Odense, Denmark and San Diego, CA — Mobile Industrial Robots (MiR) recently announced the opening of a new office in San Diego, the second U.S. office for the Danish-based robotics manufacturer and industry “first mover.” The office, led by area sales manager Nicholas Temple, will better enable MiR to support distributors and current customers of its autonomous mobile robots (AMRs) while meeting increasing demand within the Western half of the United States as well as Central and South America.
“North America continues to be MiR’s biggest market, accounting for a quarter of our worldwide sales last year and into the first quarter 2018,” said Ed Mullen, VP of sales, North America, MiR. “We knew sales could be even greater if we had a solid West Coast team to handle the huge interest as more and more companies discover how automating internal transport with mobile robots help optimize workflow, increase productivity and reduce costs. The growth potential is enormous, and we believe Nicholas has the sales and industry knowledge to help us reach it.”
Founded in 2013, MiR opened its first international office in New York in 2016, with Mullen helping to educate U.S. companies on the benefits of AMRs over legacy automated guided vehicles (AGVs), which require expensive and inflexible installation of sensors or magnets into factor floors for guidance. MiR’s flagship product — the MiR100 — and its more powerful MiR200, announced in 2017 — are already installed in more than 40 countries by companies such as Airbus, Flex, Honeywell, Hitachi and Danone. As announced in January, worldwide sales grew by 300 percent from 2016 to 2017, primarily due to multinational companies returning for larger fleets after testing and analyzing the positive results of single MiR robots.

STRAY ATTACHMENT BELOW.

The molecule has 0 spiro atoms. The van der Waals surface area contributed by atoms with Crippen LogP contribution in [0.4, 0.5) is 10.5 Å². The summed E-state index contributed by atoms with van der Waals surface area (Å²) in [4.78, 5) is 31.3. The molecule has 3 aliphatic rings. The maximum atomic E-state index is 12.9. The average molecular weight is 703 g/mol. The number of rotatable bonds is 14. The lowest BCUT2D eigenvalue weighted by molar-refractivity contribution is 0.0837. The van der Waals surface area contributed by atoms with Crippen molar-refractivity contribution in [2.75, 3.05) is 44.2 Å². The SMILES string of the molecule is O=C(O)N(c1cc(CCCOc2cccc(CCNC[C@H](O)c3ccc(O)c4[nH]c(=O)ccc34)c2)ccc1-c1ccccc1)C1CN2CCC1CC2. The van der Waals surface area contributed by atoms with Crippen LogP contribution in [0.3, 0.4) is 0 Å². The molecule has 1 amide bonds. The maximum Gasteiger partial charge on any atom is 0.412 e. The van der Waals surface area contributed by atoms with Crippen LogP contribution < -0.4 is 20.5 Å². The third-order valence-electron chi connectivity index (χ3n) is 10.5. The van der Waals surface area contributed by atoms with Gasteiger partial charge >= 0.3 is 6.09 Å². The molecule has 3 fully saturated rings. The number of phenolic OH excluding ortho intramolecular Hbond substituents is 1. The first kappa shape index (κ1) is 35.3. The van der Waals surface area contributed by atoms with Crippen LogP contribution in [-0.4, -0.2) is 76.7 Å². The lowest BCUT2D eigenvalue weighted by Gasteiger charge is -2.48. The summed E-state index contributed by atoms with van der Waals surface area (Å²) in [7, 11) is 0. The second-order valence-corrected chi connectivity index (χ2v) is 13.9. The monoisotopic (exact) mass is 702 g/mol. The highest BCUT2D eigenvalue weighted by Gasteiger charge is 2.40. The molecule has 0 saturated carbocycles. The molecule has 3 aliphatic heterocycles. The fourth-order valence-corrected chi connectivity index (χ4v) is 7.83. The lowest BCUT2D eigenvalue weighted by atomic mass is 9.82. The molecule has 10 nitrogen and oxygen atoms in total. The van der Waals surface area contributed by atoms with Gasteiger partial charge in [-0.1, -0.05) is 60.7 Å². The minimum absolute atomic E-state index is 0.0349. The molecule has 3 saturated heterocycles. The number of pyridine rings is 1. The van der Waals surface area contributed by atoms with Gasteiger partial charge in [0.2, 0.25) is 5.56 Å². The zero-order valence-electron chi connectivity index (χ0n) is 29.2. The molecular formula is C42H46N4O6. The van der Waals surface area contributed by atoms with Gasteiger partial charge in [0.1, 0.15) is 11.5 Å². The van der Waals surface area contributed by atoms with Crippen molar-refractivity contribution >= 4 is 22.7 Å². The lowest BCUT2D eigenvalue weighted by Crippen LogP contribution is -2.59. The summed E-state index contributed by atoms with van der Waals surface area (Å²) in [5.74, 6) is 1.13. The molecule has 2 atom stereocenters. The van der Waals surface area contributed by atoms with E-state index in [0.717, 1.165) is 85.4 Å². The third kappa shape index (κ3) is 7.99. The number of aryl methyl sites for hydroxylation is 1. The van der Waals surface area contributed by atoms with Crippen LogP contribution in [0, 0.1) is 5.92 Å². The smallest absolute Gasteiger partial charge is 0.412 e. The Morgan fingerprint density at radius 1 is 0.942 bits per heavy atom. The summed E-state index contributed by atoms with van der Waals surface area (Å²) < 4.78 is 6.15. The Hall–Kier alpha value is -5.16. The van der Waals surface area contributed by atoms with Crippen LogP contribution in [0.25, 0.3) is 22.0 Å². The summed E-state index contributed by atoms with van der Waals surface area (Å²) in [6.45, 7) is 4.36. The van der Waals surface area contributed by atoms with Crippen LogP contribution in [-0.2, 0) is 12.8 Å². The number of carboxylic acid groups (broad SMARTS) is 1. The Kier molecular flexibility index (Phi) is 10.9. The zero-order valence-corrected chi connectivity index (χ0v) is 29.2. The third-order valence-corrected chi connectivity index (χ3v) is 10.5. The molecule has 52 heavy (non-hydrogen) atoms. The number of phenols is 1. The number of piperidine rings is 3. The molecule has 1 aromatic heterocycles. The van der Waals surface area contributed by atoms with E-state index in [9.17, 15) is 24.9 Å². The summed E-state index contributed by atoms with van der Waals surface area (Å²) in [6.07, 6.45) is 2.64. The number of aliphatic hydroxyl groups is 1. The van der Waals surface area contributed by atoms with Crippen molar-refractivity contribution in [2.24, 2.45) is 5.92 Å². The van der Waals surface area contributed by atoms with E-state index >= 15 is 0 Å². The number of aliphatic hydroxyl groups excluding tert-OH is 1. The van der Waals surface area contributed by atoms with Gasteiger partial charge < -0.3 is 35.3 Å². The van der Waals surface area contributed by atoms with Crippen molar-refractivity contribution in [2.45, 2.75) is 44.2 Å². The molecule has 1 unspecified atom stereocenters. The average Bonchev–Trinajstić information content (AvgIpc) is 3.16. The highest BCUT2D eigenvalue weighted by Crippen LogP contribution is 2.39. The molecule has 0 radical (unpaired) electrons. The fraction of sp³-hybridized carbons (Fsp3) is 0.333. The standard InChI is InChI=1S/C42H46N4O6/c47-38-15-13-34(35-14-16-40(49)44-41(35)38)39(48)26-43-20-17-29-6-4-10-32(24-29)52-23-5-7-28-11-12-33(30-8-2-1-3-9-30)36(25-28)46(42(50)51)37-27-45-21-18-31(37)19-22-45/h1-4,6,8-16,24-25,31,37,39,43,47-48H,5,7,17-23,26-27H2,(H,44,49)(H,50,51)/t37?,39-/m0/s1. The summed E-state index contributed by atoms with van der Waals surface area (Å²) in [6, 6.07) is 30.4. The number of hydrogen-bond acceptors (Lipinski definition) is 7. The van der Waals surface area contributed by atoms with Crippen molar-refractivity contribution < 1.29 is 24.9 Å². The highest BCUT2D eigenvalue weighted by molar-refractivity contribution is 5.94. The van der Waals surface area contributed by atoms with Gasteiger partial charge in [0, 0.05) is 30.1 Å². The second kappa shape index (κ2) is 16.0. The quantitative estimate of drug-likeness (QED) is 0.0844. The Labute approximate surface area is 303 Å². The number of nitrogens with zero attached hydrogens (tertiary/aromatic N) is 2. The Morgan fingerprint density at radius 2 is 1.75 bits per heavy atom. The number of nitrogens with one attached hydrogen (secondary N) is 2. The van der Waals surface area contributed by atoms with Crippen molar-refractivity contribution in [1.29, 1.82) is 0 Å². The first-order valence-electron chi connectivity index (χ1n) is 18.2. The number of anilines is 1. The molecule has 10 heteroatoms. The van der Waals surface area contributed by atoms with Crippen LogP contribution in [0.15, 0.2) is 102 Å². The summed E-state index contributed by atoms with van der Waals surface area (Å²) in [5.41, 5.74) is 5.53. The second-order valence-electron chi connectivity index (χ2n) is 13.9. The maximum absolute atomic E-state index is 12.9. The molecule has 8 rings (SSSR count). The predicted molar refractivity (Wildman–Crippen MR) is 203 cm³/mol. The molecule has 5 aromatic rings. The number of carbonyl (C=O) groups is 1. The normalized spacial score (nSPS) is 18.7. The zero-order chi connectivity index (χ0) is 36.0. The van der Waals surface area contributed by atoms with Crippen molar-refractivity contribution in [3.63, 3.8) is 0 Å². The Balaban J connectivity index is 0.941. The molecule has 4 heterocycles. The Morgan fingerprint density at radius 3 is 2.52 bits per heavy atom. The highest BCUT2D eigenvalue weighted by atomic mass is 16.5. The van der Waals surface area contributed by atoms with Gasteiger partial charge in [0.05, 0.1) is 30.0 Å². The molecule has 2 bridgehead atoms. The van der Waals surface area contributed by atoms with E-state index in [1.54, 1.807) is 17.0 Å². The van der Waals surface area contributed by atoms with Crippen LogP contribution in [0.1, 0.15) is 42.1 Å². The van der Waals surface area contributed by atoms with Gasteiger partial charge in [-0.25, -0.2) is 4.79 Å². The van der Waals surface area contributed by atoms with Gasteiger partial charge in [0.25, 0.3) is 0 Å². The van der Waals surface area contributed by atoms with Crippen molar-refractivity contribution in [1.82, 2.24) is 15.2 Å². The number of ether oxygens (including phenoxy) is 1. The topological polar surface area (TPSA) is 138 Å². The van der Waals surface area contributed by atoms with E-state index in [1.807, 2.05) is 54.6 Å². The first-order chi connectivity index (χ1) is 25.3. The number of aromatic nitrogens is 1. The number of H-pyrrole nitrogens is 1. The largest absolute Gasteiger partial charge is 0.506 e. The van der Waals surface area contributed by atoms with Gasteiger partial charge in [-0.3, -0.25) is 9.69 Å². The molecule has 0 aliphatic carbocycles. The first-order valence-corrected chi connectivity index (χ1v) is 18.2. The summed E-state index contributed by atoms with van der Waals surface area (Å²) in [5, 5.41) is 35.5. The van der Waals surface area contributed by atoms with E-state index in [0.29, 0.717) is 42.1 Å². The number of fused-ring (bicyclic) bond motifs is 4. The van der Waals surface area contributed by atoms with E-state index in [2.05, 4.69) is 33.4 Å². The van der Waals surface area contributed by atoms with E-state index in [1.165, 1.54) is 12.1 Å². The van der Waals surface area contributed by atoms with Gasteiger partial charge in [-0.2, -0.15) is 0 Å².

To meet the expected growth within the Western region, MiR will hire at least six new sales and technical support staff to work out of the San Diego office, more than doubling the number of current U.S. employees.
“I’ve long been intrigued by the complexity of programming within the robotics industry, so when considering coming on board at MiR, I was especially impressed with how the company has made intuitive controls a prerequisite for its autonomous mobile robots,” said Temple, who's spent the last several years at the UK-based B&R Industrial Automation. “Making them more user-friendly greatly reduces the cost of integration and improves the return on investment for our customers, which is one of the primary reasons we're seeing such high demand from companies looking to more easily and cost-effectively automate their facilities. If the few years continue as they are today, AMRs are going to continue to explode worldwide, and I'm excited to be a part of this new revolution in automation.”